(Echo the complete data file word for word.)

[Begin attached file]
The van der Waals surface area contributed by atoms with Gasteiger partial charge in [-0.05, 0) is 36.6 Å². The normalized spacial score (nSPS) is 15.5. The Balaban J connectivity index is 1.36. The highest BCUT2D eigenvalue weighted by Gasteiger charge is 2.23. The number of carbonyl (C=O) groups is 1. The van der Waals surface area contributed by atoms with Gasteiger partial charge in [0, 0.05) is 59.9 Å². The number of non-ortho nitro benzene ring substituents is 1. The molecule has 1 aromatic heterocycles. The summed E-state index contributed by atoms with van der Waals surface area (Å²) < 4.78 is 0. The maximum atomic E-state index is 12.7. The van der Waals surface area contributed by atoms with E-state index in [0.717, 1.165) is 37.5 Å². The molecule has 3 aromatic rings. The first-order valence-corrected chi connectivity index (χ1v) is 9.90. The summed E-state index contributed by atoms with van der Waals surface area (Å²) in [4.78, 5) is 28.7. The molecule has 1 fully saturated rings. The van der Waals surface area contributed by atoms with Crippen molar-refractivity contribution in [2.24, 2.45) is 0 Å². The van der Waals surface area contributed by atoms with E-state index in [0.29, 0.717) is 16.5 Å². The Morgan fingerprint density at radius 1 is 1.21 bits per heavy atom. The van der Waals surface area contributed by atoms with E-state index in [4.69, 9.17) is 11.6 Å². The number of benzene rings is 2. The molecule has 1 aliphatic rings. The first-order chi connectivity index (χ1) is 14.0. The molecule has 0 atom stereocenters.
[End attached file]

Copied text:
The van der Waals surface area contributed by atoms with Gasteiger partial charge in [-0.05, 0) is 36.6 Å². The normalized spacial score (nSPS) is 15.5. The Balaban J connectivity index is 1.36. The highest BCUT2D eigenvalue weighted by Gasteiger charge is 2.23. The number of carbonyl (C=O) groups is 1. The van der Waals surface area contributed by atoms with Gasteiger partial charge in [0, 0.05) is 59.9 Å². The number of non-ortho nitro benzene ring substituents is 1. The molecule has 1 aromatic heterocycles. The summed E-state index contributed by atoms with van der Waals surface area (Å²) < 4.78 is 0. The maximum atomic E-state index is 12.7. The van der Waals surface area contributed by atoms with E-state index in [0.717, 1.165) is 37.5 Å². The molecule has 3 aromatic rings. The first-order valence-corrected chi connectivity index (χ1v) is 9.90. The summed E-state index contributed by atoms with van der Waals surface area (Å²) in [4.78, 5) is 28.7. The molecule has 1 fully saturated rings. The van der Waals surface area contributed by atoms with Crippen molar-refractivity contribution in [2.24, 2.45) is 0 Å². The van der Waals surface area contributed by atoms with E-state index in [0.29, 0.717) is 16.5 Å². The Morgan fingerprint density at radius 1 is 1.21 bits per heavy atom. The van der Waals surface area contributed by atoms with E-state index in [4.69, 9.17) is 11.6 Å². The number of benzene rings is 2. The molecule has 1 aliphatic rings. The first-order chi connectivity index (χ1) is 14.0. The molecule has 0 atom stereocenters.